Fun And Money-Saving Ideas On Customizing Baby's Clothes

Want your baby to look cool without blowing your nest egg on a single bodysuit? Creating custom clothes for your baby at home can be an easy and fun way to outfit your lil' guy or gal in the hippest one-of-a-kind stuff anywhere.
Sarah Caron

If you lust after the hip and fun tees and onesies at Threadless Kids and go ga-ga for Splendid Littles, but don't have the finances to buy all the cute things you see, then you are going to love these ideas for creating fun and cool garments for your baby right at home. With love, attention and your own twist on design you can make clothes for baby for a fraction of the cost of the posh gear at upscale stores. No special skills required! Ready to get started?

Customize onesies
The first thing you are going to need is the clothing pieces to jazz up. Look for simple designs that will be easy to apply customizing details to, such as bodysuits, shorts and pants in jersey material. Depending on your plans for the customization, you may choose solid colors or simple patterns like stripes or flowers.

In the interest of keeping costs down, you will want to look for pieces that will give you the most bang for your buck. One of the cheapest options is to purchase a five-pack of Gerber onesies. Although they aren't too exciting alone, they are easy to dress up. A 5-pack will run you about $10 on Amazon (with free shipping, if you spend more than $25) or at Babies R Us stores. If you want to step up a little in quality, thickness and softness, Carter's 5-pack of bodysuits (just like onesies) sell for about $15 at Babies R Us and other retailers, though you may find them for less at Carter's outlet stores.

For pants and shorts, Garanimals at Wal-Mart come in a variety of solid colors and are only about $3 each. At Target, the Circo brand is another inexpensive option that comes in many solid colors for boys and girls. Don't forget bibs! Find simple, jersey material bibs and you can dress those up too.

Patch me up
One easy, simple and quick way to transform a ho-hum baby T-shirt into a wow-factor creation is by using patches. Many craft stores like Michael's sell iron-on patches near the fabric paints. If you find something there, fantastic! But you aren't limited to the humble selections there. For a treasure trove of creative, custom patches, check out Using the search term "iron-on patch" will bring up hundreds of options from sweet and simple to the macabre.

For a simple, classy, classic look to embellish clothes with, check out Mywhimsygirl's shop on Etsy for some fantastic silhouettes in black. And you can get in touch with your inner Day of the Dead and pirate fan at Spooky Kelly's shop, also on Etsy. (Yes, skulls for babies can be oh-so-cool!)

If you choose to use iron-on patches, be sure to follow supplied directions for the ironing so that the patch sets properly. Also, ensuring that the patch is placed in just the right spot is essential, since there are no do-overs.

Stencil it!
The idea of fabric paint might render visions of Girl Scout parties in your head, but today's fabric paints are cooler, easier and can create some awesome designs. For stenciling, pick up spray-on color from Tulip, which is available at craft stores. Be sure that your paint is appropriate for the color shirt you plan on using (some paints do not show up on dark clothes).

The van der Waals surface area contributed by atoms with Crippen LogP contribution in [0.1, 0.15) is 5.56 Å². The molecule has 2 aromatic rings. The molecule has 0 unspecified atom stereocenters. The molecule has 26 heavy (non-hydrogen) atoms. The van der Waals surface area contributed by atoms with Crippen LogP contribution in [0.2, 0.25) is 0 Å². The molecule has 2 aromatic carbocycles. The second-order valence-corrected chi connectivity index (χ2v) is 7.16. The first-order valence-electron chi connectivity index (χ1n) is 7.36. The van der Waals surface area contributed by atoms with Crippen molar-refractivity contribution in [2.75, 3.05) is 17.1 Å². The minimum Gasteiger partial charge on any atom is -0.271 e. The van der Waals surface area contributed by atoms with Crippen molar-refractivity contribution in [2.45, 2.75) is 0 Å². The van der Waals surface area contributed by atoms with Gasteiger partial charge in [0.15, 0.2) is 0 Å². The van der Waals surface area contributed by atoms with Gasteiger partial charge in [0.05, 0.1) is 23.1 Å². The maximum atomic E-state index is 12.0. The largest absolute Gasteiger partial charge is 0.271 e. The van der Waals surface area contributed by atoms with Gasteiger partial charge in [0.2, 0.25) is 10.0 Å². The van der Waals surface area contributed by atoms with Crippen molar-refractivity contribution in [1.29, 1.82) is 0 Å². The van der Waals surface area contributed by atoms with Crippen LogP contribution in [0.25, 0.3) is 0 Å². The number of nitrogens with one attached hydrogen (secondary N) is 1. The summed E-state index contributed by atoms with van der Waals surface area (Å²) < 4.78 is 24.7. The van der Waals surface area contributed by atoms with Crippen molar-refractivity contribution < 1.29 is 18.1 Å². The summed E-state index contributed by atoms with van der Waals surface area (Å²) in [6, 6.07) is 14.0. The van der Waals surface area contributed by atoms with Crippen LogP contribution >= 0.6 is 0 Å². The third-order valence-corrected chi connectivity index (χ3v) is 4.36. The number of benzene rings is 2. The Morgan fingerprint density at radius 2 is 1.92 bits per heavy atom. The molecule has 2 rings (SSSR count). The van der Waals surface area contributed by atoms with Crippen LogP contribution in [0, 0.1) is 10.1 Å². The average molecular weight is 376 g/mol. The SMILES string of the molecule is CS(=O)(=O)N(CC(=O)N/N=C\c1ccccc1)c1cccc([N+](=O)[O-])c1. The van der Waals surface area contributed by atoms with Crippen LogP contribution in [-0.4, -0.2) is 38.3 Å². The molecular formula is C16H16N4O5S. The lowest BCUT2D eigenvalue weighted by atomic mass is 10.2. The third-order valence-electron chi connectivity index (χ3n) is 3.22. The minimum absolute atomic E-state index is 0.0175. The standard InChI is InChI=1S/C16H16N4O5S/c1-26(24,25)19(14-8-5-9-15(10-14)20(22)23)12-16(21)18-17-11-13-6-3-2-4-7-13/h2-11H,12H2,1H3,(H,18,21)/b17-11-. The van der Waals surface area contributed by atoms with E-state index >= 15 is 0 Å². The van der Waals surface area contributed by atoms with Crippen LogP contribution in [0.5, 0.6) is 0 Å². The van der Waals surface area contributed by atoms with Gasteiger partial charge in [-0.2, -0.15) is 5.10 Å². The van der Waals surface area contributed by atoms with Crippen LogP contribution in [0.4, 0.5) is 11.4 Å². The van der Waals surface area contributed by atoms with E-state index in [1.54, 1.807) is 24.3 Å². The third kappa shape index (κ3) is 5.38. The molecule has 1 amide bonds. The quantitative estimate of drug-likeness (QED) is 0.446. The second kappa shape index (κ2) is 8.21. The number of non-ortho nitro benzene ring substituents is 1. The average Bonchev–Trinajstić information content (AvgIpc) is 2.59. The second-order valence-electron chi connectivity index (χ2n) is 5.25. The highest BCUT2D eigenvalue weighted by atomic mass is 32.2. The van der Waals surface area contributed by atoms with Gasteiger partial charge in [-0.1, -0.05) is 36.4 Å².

For the stencil, check out design stores for whimsical wall stencils. Or, make your own stencils using paper and scissors. Fold up paper a few times and snip-snip-snip as if you are making a paper snowflake (it doesn't actually have to be a snowflake). It may take a few tries to get just the right design, but it's guarranteed to be unique.

When you are making the shirt, take precautions. Be sure to block off areas with plastic or paper that you don't want sprayed with the paint though. Otherwise, you could mar your design with errant droplets. Also, taping the stencil down with painter's tape can help avoid slippage while spraying the color on.

Mixed mediums
Are you ready to get really creative now? Mixing up techniques can add new dimension to your baby's cool custom clothes.

Here's a few ideas:

  • Create a square, circle or other blocked area of color using spray on paint and a stencil. Once the paint is dried and cured (which may take several days), stitch a patch into the painted area. Be wary of ironing on though, as the hot iron could cause the paint to peel.
  • Using a flying creature like a butterfly or an in-flight bird, iron a patch on to a position that is off-center and directed upwards (as in, the flyer is flying up).
  • Use old-school fabric paints in pearl-tones or glitter to add dimension and definition to the patch. For instance, add glittery swirls behind a butterfly and pearl-toned antenae.
  • Add eyes, nose, mouth and other details to a simple shaped patch using dimensional fabric paints or create an outline to a patch using the epitomous Puffy Paint.

In stitches
If you can stitch, adding ribbon details to the edges of shirts and shorts is a pretty detail that is oh so simple. Simply cut a ribbon to fit the hem, plus an inch or so for overlap, and attach it to the hem with pins. Then, use a secure or decorative stitch to attach it to the garment. Be aware though that you will likely lose the stretchability of the hem (though that shouldn't matter much for babies).

You can also add ribbon details to the waist of bodysuits for little girls for a really cute detail, like tying a pretty bow in the front.

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Tags: iron-on patches sewing

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